Jumaat, Jun 06, 2008



By Melati Mohd Ariff

KUALA LUMPUR, June 6 (Bernama) -- There is no other choice but to be thrifty.

That is the "bitter pill" Malaysian consumers have to swallow with the governments recent announcement on the some 40 per cent hike in the price of gasoline.

This latest fuel price hike is expected to spark a "domino effect" on other consumer goods and services.

The end result is what the people fear most, that is the spiraling cost of living.

However many were caught by the unexpected move by the government to increase the pump price of fuel.

Malaysians had expected such a price jump would take effect in August this year.

The pump price of petrol effective June 5 is RM2.70 for a litre, up from RM1.92 while diesel now costs RM2.58 a litre as compared to RM1.58 previously.

This is the highest fuel price hike in the country had experienced so far.

The last time when the country experienced a substantial pump price hike of gasoline was on Feb 28, 2006 when the price for petrol went up by 30 sen a litre.

And, despite the latest price hike the government is said to be still subsiding the cost of fuel to the tune of RM18 billion a year.

The worst possible scenario is that the public may have another huge load on their shoulders when one day the government decided to do away with the subsidies on gasoline.


Secretary general for the Federation of Malaysian Consumers Association (FOMCA), Muhammad Sha'ani Abdullah said the people should realise that petroleum is not a resource that can be replenished.

He said, the government should come with a plan for a sustainable production of this commodity.

"Malaysia as the producer and exporter (of petroleum) should be prepared for 2014 when the country is expected to import to meet its needs and in the 2020's, the country is expected to be fully importing the petroleum," he said.

Meanwhile, the government, he added should meet its pledge in trying to reduce the heavy burden faced by the people in view of the spiraling cost of living.

He said, the government should ensure that it spends the tax payers money prudently and be transparent and accountable when allocating the funds for the respective sectors.

"The cash rebate (for the fuel price hike) should not be the only form of assistance to the people. The government should also provide more relief on the telecommunication services, water supply, public transport fare, health, education and housing as well as TNB tariff.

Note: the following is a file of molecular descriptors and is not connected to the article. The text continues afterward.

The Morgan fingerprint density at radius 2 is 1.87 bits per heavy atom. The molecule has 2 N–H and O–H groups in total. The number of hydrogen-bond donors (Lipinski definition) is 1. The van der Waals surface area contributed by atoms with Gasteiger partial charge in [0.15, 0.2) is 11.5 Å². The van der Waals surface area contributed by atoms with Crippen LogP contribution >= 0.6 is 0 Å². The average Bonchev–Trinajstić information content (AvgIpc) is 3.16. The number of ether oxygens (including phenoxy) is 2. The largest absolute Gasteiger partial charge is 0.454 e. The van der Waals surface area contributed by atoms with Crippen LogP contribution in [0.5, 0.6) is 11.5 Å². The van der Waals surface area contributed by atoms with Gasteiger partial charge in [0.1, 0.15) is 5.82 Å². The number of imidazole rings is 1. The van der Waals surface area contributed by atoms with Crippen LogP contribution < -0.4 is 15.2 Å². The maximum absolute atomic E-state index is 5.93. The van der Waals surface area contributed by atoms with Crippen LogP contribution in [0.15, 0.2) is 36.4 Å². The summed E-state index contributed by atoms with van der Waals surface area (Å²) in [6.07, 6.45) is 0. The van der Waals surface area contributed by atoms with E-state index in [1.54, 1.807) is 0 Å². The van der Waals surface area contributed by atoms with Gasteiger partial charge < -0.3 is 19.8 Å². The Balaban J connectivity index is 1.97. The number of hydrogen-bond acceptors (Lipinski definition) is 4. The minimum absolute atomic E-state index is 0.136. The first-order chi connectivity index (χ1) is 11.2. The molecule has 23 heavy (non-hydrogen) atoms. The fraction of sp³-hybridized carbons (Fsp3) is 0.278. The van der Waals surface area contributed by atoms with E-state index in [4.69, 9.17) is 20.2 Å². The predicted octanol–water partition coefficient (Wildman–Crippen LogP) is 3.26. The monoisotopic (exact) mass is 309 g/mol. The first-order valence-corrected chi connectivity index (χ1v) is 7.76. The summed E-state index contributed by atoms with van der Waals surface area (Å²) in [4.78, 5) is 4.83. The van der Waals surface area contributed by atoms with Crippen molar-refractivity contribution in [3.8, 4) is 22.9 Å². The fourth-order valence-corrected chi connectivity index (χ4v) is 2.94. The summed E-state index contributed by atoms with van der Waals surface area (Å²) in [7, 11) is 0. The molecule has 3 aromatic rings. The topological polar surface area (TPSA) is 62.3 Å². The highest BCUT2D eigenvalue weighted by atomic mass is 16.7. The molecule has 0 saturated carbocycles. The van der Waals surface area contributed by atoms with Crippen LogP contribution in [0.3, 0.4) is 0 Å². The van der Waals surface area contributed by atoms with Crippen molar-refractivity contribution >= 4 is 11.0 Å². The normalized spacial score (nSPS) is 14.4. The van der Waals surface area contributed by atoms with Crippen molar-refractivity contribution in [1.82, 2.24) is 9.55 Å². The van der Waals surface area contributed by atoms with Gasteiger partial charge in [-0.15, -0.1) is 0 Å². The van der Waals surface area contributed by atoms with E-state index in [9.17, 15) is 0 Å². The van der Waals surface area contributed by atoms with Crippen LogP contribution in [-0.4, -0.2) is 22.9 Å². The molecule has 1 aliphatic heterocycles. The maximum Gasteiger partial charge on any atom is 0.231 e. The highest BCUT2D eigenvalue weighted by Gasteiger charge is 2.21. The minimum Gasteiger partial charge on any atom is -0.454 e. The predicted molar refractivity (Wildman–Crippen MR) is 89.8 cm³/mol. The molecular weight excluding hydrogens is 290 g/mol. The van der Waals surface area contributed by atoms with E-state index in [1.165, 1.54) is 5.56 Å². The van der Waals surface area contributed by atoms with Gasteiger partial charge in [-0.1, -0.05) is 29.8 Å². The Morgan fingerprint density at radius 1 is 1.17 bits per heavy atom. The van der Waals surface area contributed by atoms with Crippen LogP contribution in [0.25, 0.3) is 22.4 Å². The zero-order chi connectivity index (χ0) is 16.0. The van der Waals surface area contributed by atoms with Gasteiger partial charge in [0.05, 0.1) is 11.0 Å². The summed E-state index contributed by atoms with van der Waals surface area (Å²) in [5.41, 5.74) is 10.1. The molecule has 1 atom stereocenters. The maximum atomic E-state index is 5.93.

"This is crucial towards lessening the socio-economic on the lower and middle income groups," said Muhammad Sha'ani.

Prime Minister Datuk Seri Abdullah Ahmad Badawi, when announcing the restructuring of subsidies for gasoline last June 4, said the government would pay cash rebate for owners of private motorised vehicles.

Owners of private vehicles that have the cubic capacity (cc) of 2,000 and lower, as well as pick-ups and jeeps of up to 2,500cc are lined for RM625 cash rebate each a year.

Meanwhile owners of motorcycles of 250cc or lower are entitled to RM150 each a year.


In the wake of the latest fuel price hike, the government should direct all of the government-linked companies (GLCs) to review the rate of services offered to the public.

"Some sort of revision should be made in order not to burden the lower-income earners, like doing away with the monthly subscription," he said.

Muhammad Sha'ani also called on the government to direct the financial institutions to reschedule loans taken up by the public or provide long-term facility for those who have credit card and overdraft problems.

The government should also direct the Employees Provident Fund (EPF), via the Malaysian Building Society Bhd (MBSB) and Syarikat Perumahan Negara Berhad (SPNB) to provide interest free housing loans or that with low interest for the low-income earners.


Before this latest hike of pump fuel price, the wallets and purses of Malaysians are already getting thinner.

Right from early this year, the price of consumer goods and services is steadily and gradually on the rise.

It may be not too much of a strain for the rich, but for those who are already finding it difficult to make ends meet, the scenario has turned worse.

"The impact from the latest fuel price hike is going to burn a big hole in the pockets of the people, particularly those staying in the urban areas as they have to spend more on transportation costs.

"This will also spark a chain reaction towards production and transport costs," said Muhammad Shaani.

Hence, the price jump of consumer goods and services is imminent, said Mohd Yusof Abdul Rahman who is FOMCAs communications director.

Mohd Yusof said on the average, Malaysians spend 40 per cent of their income on food.

"The price of goods would definitely make their spending higher to about 50 percent now.

"The price of processed food will go up as the raw materials would be more costly due to the higher transportation charges. "Hence, restaurants and food stalls are expected to raise prices," he said.


Mohd Yusof advised Malaysians to review their budget, lifestyle and spending habit in accordance with the latest development.

"They need to be thrifty in their life. If they have some spare land near their house, they can start planting vegetables. For those staying in high-rise like apartments, they can use the pots or the hydroponics method," he said.

"Whenever possible, try to car pool and use lower cc vehicles as they consume less petrol.

"Also try to cut down the expenses on utilities like telephone, water and electricity,"he said.

Mohd Yusof also urged mobile telephone users to use more of the sms service instead of making calls as the sms is much cheaper.

"They should also do away with the superfluous accessories like ringing tones, tips, horoscope and games," said Mohd Yusof.

June 06, 2008 10:39 AM

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